Egyptian Pyramid Construction TechniquesEgyptian Pyramid Construction Techniques


Egyptian-Pyramid-Saqqara       Saqqara is an area of Egypt used as a burial ground used by pharaohs and people of nobility in the first Egyptian Dynasty. It is a necropolis, a large cemetery, or sometimes called the 'City of the Dead'. The northern entrance of Saqqara is located right at the start of the Nile delta. At the time the Egyptian capital was located in Memphis and Saqqara was built to the west of Memphis where today you can see a few pyramids constructed by the early pharaohs of the first dynasty. The burial site was built on a plateau and extends 4 miles from the northern entrance to southern end of Saqqara. More..


Egyptian Pyramid Construction Techniques


In 2500 B.C., King Khufu, began the building of the tomb where his physical presence would pass on in this world. This would be the largest of all the pyramids and is located at the site of Giza. The consensus among Egyptologists estimated that this pyramid required 80 years to complete and a workforce of 30,000 in constant rotation. The Egyptians did not have any advanced equipment or machinery at the time to cut out the pyramid blocks. How did they do all this with? It took a human laborers and a lot of smart Egyptians to figure come up with a process. It was extremely difficult, but not impossible.

If we start first at the quarry where they excavated each of the 2.5 ton stone blocks that would make up most of the pyramid material you will notice immediately that it looks like any normal quarry. The amazing part is the Egyptian masons were able carve out the stones and shape them without the use of any machinery. Even to this date if one visits the quarry site you will still find pyramid hewn blocks that were excavated scattered throughout the site. These blocks were the roughly excavated blocks that were never transported to the construction site. The only techniques at the time to excavate these immense stone blocks from the limestone rock face were the traditional chisel and hammer backed by a large workforce of masons. Everything required manual labor and required incredible number of work hours to accomplish. If there television technology back then I do not think we would be able to enjoy these breathtaking structures today.

Once the hewn blocks were chiseled out of the limestone the next question was how did they transport these massive stones from the quarry to the construction site? Again there was no pulley system equipment available then to simplify this task so again traditional man power was required to haul these stones to the construction site where the blocks would smoothed out and prepared for positioning. Each block weighed in at 2.5 tons and they were transported on wooden blank designed to slide across the floor. The Egyptians opted to cut out the blocks of this weight because they calculated it was the optimum weight to ensure maximum transportation efficiency. If the blocks were heavier it would require too much man power to transport to the pyramid constructive site. The blocks were harnessed with ropes and dragged across the floor by a team of 20-25 men. To prevent any friction that would further cause delays to the transporting the Egyptians would pour water along the floor path to allow the limestone blocks to slide easier. The water acted as a lubricant. This eased transporting the giant blocks to the site without feeling it would be a daunting task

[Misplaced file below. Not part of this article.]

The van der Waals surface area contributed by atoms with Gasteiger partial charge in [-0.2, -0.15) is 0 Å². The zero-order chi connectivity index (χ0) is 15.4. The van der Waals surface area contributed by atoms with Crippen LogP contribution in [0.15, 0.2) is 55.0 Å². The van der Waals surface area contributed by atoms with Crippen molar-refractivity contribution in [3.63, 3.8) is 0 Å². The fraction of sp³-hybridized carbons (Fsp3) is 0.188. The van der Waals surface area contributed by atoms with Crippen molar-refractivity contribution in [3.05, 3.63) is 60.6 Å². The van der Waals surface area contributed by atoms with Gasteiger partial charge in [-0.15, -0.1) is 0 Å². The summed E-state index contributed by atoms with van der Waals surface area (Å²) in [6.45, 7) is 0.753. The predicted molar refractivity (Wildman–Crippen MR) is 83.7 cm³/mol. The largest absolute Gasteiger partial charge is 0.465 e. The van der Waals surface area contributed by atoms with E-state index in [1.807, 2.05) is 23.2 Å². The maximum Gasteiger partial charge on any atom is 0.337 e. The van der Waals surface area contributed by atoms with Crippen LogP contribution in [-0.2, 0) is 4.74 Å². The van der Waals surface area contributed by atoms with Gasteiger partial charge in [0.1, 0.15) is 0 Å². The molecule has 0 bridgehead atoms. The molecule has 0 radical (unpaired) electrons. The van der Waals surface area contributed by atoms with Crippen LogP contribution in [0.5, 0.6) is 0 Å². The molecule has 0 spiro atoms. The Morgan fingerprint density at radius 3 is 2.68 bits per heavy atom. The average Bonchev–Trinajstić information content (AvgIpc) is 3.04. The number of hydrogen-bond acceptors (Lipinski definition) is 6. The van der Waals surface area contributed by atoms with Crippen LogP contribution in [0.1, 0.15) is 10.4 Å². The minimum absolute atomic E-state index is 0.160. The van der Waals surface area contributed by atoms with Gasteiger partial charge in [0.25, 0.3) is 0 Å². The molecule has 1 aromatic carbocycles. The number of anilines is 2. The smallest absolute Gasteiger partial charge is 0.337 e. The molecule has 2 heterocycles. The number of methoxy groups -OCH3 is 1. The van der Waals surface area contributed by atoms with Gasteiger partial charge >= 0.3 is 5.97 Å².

One of the key characteristics to the Egyptian pyramid is that each additional layer that is added takes up a smaller surface area than the layer below it. The Egyptians used some form of a ramp system to drag the blocks up to the layers being built. As the construction got higher they would wrap the ramp around the pyramid. The Egyptians could not keep building a ramp directly to the pyramid and continue to increase the height of it because that would cause the ramp angle to be too steep to drag the pyramid blocks up. On the interior side where the burial chambers were constructed was no easy task either. The interior had to be built at the same time as the exterior. All the effort was again all possible using manual labor and more senior men that were in charge of guiding the blocks into position. It was an effort that required incredible feats of teamwork to accomplish. It got more complex as the pyramid got higher. The pyramids were also aligned to the four points of a compass. The Egyptians accomplished this using a curved wall that faced north. Then they would take the two points of the sun as it rose from the east and set in the west. Finally they would mark the line using a plumb line from each point of the way outwards until the lines meet one another. That point of intersection is the exact northern direction. The Egyptians were excellent in math and knew how to effectively use angles. Building the Egyptian pyramids were projects of immense proportion for that time period and most importantly could not be accomplished without the collaboration of everyone involved. The pyramids were promoted as gateways to transport the pharaoh and any worker involved in the construction to the afterlife.

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Egyptian Pyramid Construction Techniques

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